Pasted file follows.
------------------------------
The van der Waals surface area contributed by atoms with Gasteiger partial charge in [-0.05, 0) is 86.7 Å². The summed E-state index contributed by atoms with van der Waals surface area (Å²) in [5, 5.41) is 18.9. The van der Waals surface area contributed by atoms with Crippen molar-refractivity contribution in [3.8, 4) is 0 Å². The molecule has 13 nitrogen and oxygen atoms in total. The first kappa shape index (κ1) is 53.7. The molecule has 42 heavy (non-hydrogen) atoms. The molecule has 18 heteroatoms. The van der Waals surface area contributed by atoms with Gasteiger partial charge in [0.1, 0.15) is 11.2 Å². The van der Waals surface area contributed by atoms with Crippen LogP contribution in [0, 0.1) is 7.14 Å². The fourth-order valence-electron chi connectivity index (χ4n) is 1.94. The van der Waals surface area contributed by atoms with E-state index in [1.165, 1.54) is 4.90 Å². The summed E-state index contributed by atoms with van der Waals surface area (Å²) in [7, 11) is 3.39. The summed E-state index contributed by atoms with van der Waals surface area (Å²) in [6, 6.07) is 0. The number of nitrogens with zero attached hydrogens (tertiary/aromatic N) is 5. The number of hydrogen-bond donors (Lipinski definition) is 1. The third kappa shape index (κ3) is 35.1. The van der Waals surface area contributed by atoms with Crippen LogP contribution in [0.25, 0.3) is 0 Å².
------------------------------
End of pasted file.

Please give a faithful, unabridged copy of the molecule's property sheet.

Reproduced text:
The van der Waals surface area contributed by atoms with Gasteiger partial charge in [-0.05, 0) is 86.7 Å². The summed E-state index contributed by atoms with van der Waals surface area (Å²) in [5, 5.41) is 18.9. The van der Waals surface area contributed by atoms with Crippen molar-refractivity contribution in [3.8, 4) is 0 Å². The molecule has 13 nitrogen and oxygen atoms in total. The first kappa shape index (κ1) is 53.7. The molecule has 42 heavy (non-hydrogen) atoms. The molecule has 18 heteroatoms. The van der Waals surface area contributed by atoms with Gasteiger partial charge in [0.1, 0.15) is 11.2 Å². The van der Waals surface area contributed by atoms with Crippen LogP contribution in [0, 0.1) is 7.14 Å². The fourth-order valence-electron chi connectivity index (χ4n) is 1.94. The van der Waals surface area contributed by atoms with E-state index in [1.165, 1.54) is 4.90 Å². The summed E-state index contributed by atoms with van der Waals surface area (Å²) in [7, 11) is 3.39. The summed E-state index contributed by atoms with van der Waals surface area (Å²) in [6, 6.07) is 0. The number of nitrogens with zero attached hydrogens (tertiary/aromatic N) is 5. The number of hydrogen-bond donors (Lipinski definition) is 1. The third kappa shape index (κ3) is 35.1. The van der Waals surface area contributed by atoms with Crippen LogP contribution in [0.25, 0.3) is 0 Å².